Electoral violence continued, killing dozens, and authorities arrested scores of opposition supporters. Election related clashes continued; notably, violence on poll day killed at least 11 persons and injured five policemen and 50 others across country 5 Jan. Clashes 6-7 Jan killed four and injured at least 26 persons in Satkhira and Bogra districts. Rivals 6 Jan also beat to death defeated candidate in Shariatpur district; 6 Jan seriously injured elected female member in Manikganj district; 20 Jan shot dead elected member in Jessore district. Govt clamped down on Bangladesh Nationalist Party (BNP) opposition as protesters advocated for BNP leader Khaleda Zia to be granted medical treatment abroad. Police 1 Jan arrested four local BNP members following 30 Dec confrontation with ruling party Awami League (AL) supporters in Sirajgani district which had left 100 injured; next day imprisoned 31 BNP activists for 22 Nov clash with police during rally in Natore district; 5 Jan filed charges against 75 BNP leaders and activists for assaulting police officers and destroying public property during protest in Chittagong city previous day. Dhaka court 10 Jan sentenced ten BNP activists to five-year imprisonment in case filed in 2013 for violations of Explosive Substances Act. Senior BNP leader 11 Jan accused govt of filing “false and politically motivated cases” to hold on to power during general elections due in Dec 2023 or early 2024; accused judiciary of working on govt’s behest. Cabinet minister 12 Jan said govt was preparing list of those “involved in anti-state activities and making anti-state statements abroad”. Fires 2 and 9 Jan destroyed over 1,000 refugee shelters, including medical facilities and learning centres in Cox’s Bazar’s Ukhiya camp. Authorities 4 Jan admitted that they had demolished more than 3,000 Rohingya-run shops in Cox’s Bazar in past weeks. In raid in Bandarban subdistrict, Paramilitary Rapid Action Battalion 7 Jan detained four Rohingya men and seized firearms. Police 16 Jan detained Arakan Rohingya Salvation Army chief’s brother in Cox’s Bazar’s Ukhiya camp. Govt 28 Jan said it held repatriation talks with Myanmar junta officials.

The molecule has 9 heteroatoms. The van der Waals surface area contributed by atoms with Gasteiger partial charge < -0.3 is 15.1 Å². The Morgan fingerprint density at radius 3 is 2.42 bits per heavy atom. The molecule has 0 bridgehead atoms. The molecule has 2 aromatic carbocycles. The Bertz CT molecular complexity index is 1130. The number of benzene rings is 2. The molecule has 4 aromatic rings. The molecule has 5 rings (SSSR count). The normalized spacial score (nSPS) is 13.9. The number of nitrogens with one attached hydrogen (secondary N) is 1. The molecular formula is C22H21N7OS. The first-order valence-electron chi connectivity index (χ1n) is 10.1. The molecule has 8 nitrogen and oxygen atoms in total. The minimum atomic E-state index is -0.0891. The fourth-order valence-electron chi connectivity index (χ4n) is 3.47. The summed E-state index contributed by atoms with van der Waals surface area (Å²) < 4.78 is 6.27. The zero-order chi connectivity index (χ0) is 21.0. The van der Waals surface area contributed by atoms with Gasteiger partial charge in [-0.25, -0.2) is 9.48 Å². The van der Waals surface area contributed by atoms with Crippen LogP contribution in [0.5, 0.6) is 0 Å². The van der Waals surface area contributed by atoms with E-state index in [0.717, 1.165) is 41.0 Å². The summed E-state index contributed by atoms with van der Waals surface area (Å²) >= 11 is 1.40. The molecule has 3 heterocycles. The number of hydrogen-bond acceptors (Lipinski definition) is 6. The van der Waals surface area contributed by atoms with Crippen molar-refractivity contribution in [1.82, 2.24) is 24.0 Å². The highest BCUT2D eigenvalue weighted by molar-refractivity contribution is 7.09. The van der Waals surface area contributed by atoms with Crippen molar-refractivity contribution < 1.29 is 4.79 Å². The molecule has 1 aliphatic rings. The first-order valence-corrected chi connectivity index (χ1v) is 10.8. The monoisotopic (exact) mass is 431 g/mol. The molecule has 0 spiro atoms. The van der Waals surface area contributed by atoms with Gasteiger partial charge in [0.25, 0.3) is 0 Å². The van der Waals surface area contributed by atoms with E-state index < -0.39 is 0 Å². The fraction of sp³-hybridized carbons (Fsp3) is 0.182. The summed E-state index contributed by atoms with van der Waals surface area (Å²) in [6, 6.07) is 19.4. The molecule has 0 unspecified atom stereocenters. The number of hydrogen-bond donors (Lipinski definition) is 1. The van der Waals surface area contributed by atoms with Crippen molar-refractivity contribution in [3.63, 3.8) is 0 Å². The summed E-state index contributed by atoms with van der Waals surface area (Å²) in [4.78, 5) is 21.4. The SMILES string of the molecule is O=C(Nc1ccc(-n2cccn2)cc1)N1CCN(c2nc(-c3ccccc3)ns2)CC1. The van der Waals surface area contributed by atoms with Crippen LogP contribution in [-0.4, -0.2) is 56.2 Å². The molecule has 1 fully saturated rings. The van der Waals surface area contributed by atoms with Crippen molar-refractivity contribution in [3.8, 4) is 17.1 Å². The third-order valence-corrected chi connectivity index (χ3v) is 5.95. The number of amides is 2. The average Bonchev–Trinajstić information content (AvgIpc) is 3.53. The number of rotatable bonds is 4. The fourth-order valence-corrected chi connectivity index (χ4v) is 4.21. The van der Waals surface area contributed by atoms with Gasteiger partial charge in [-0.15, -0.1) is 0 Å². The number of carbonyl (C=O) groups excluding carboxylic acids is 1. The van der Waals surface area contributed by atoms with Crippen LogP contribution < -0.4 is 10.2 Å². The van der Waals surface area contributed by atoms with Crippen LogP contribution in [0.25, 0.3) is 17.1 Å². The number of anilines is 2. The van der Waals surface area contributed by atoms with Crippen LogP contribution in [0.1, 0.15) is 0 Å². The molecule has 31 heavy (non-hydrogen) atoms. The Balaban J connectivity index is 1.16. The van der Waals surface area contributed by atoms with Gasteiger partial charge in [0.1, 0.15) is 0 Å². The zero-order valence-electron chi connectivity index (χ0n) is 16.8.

Japan deepened defence ties with Australia and U.S., while encounters between Chinese and Japanese vessels in disputed waters reportedly doubled in 2021 compared to previous year. Japan and Australia 6 Jan signed reciprocal access agreement to facilitate enhanced cooperation between two militaries, marking first time Tokyo signed such security agreement with govt other than U.S.. Japan and U.S. next day held “two-plus-two” talks between defence and foreign ministers, announcing plan to conduct joint research on defence technologies including hypersonic missiles and space capabilities, and increase joint use of military facilities in Japan including south-western islands close to both Taiwan and disputed Diaoyu/Senkaku Islands. As of 30 Jan, 105 Chinese coast guard vessels had entered waters surrounding Diaoyu/Senkaku Islands during month. Japanese media 8 Jan reported Chinese coast guard vessels approached Japanese fishing vessels around disputed islands 29 times during 2021, doubling 2020 number. In 17 Jan speech, Japanese PM Fumio Kishida noted 50th anniversary of normalisation between Japan and China occurring in 2022, saying Japan would “aim to build a constructive and stable relationship” with China.